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First Person: Nikolaj Bendix Skyum Larsen, 343 Perspectives at Peckham Space (London, UK)


Using residents of areas in London that are only served by one mode of transport, the 343 bus Larsen’s film shows different perspectives on the people who live within these communities. The film tells the stories of a number of residents living on the estates in Camberwell and Peckham, focusing mainly upon notions of community, loneliness and Isolation.

The film loops a number of different clips the order of these clips is never repeated. Meaning that you can feel as though you have seen the full loop of the film when, in fact it is the same clip being replayed. It is unclear to me why the director made this decision; perhaps it has something to do with the order in which the bus travels.

The film allows us the chance to see the way in which people who are on this bus route live; there is a very voyeuristic feeling about it. Watching and seeing how other people live. As they tell us their story, we watch and we listen. The way that the back of the gallery has been opened up into a big window and shows the estate and the rest of Peckham as if it is being displayed as a piece of art gives me a mixed response. It is slightly unsettling it feels almost like people are being objectified.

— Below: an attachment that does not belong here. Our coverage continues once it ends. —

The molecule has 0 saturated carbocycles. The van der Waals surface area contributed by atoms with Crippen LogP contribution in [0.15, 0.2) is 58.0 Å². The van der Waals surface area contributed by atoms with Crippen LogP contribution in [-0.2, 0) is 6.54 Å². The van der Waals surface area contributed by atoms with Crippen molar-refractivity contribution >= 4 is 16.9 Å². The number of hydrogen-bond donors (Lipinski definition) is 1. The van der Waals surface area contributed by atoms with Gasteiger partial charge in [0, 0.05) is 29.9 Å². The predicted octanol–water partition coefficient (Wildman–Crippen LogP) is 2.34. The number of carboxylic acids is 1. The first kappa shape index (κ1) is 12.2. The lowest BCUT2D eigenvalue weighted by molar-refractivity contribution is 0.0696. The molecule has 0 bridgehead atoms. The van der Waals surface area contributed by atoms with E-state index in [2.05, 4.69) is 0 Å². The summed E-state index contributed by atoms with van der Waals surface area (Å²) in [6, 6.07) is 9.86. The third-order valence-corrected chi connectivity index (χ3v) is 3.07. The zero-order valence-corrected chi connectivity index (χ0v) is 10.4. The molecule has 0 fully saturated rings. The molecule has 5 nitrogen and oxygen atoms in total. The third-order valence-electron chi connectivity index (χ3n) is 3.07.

However, there are other sides to the film. It allows people to have a voice and gives them the opportunity to tell their story in whatever way they wish. There is a hope that the project has bought the isolated members of the community closer together and that the notion of community has been re connected. Unlike other projects that are ‘socially engaged’ this one does not seem to be trying to fix something. This raises the question of what is the function of this type of work? Is it simply enough that these people are given the opportunity to have a voice and to tell their story?

Caution has to be taken when art is being made in this way, where people are the subject of the work. Artists have to be careful not to patronise and not to impose on people’s lives or to enforce their ideas onto other people. There is an argument as to where these types of practices should be placed, if in fact they should be considered art at all?

There is a talk at the end of the month that focuses on the theme of socially engaged art taking place at Chelsea College of Art.

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My work explores the potentials of privately sited performance that takes places within the public sphere. I am interested in the use of site as a medium for creating work and the notion of creating work which is a result of an examination of urban 'texts'.

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